Yes, Ghana is a secular state and the present leader of the nation has not violated this sacrosanct tenet enshrined in Ghana’s Constitution. But to confuse the president’s personal faith (every person in Ghana knows that John Atta Mills is a Christian) with a purported declaration of Christianity as the state religion of Ghana, simply because the nation’s leader had called on Ghanaians with differing religious backgrounds to be more prayerful, is truly disingenuous. Past leaders of the nation, while in office, had always visited mosques and churches, a symbolism of our pluralism and peaceableness. Did Mr. Nuamah not read on www.ghanaweb.com and other pro-Ghanaian news conduits that the current president recently visited the Chief Imam of Ghanaian Muslims as a mark of respect to the nation’s Muslim population?

There are just as many Muslims in John Atta Mills’ administration as there are Christians, so Mr. Nuamah should stop stoking the embers of ecclesiastical and sectional fanaticism, as the nation’s leaders simply have too many socio-economic problems to confront presently, leaving little room for the diversionary tactics, mordant accusations and nauseating frivolities emanating from Mr. Nuamah and his ilk. For as long as Ghana has existed, Muslims and Christians have generally co-existed peacefully and will continue to do so. Although Christians make up about 70% of the Ghanaian population and Muslims about 15%, Ghanaian Christians have always treated their Muslim brothers and sisters with respect and decorum, which is the way it ought to be.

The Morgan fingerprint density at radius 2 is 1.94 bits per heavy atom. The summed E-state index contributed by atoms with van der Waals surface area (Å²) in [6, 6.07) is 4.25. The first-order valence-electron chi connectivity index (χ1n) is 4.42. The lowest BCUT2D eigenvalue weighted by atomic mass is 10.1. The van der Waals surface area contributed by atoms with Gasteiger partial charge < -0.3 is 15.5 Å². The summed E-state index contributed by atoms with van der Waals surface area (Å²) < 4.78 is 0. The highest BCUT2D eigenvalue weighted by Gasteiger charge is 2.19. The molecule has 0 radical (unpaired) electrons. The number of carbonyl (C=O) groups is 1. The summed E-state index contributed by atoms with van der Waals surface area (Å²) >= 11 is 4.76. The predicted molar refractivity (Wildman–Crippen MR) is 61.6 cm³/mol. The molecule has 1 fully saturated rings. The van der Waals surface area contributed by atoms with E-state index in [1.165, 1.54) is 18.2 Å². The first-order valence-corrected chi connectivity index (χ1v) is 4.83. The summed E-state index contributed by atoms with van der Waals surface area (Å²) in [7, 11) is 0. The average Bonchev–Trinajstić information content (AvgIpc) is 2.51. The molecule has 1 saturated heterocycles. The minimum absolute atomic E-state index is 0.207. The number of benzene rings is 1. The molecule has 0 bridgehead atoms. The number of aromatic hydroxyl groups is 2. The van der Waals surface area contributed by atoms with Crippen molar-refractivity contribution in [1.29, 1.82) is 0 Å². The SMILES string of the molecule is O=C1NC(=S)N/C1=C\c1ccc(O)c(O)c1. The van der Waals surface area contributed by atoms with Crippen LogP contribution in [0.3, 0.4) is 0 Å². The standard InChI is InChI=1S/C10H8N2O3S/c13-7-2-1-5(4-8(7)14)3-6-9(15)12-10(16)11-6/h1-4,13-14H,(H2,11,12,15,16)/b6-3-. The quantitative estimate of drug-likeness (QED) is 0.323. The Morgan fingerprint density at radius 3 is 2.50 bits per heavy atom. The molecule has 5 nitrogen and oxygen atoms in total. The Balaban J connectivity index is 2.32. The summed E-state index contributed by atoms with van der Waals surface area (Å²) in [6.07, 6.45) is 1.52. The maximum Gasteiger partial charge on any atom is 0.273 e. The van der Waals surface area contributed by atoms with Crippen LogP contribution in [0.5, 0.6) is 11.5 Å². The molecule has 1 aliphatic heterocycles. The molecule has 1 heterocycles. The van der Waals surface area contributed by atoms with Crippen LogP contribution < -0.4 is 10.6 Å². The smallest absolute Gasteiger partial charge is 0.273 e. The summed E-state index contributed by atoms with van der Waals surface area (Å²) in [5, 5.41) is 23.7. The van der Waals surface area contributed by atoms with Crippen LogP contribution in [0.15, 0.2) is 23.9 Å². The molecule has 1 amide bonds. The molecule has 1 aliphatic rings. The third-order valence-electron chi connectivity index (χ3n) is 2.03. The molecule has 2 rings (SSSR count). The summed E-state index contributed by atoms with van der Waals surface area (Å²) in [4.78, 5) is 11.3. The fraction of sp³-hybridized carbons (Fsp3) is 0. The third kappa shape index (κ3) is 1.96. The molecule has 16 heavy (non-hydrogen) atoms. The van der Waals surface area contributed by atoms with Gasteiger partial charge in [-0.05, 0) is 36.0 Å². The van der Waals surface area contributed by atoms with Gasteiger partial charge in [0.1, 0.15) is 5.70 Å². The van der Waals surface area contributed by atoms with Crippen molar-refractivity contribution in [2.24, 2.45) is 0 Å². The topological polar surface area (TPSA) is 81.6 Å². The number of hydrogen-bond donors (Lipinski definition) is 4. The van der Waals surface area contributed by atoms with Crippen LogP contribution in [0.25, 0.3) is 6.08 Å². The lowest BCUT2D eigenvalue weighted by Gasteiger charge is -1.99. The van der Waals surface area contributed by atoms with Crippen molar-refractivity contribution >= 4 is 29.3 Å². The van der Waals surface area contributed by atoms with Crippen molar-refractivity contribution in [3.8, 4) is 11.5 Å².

I hope Mr. Nuamah is aware of the fact that the same cannot be said of Muslim-majority nation-states like Saudi Arabia, Iran, Kuwait, Oman, Yemen, Algeria, Tunisia, Libya, Egypt, Morocco, poverty-ravaged Mauritania, just to name a few. In the preceding countries, Christianity is either utterly proscribed or monitored to a degree that is both insulting and antithetical to the wellbeing of its practitioners. Despite the fact that some of the aforesaid nations have Constitutions that, in effect, make them secular, Muslim extremists have made it their sacred duty to harass, maim and kill those who practice differing beliefs, with the tacit approval of those vested with the authority to protect all citizens. Double standards, certainly! Perhaps, Mr. Nuamah’s time and effort will be better served if he courageously wrote to the leaders of these Muslim-majority nations to respect the religious views of the non-Muslim citizens and residents in their midst!

I believe that Ghanaian Muslims ought to truly appreciate the fact that the nation’s Christian majority will never resort to persecution to force the former to conform to the latter’s religious proclivities. Mr. Nuamah and his fellow Muslims have a peaceful atmosphere in Ghana to practice their faith, and no one will hinder them from ever doing so. If Mr. Nuamah desperately wants a Muslim to become president, then he and his cohorts should begin promoting a Muslim for such a purpose. In fact, had Aliu Mahama been chosen as the New Patriotic Party’s nominee for president and had he subsequently won Election 2008, no one would be complaining now if he received mullahs and imams at the seat of government. At least, our capacity to be tolerant of the religious views of one another is what has made Ghana great and strong. We need to keep it that way!

Written and submitted March 25, 2009.

The writer, Daniel K. Pryce, holds a master’s degree in public administration from George Mason University, U.S.A. He is a member of the national honor society for public affairs and administration in the U.S.A. He can be reached at dpryce@cox.net.

Columnist: Pryce, Daniel K.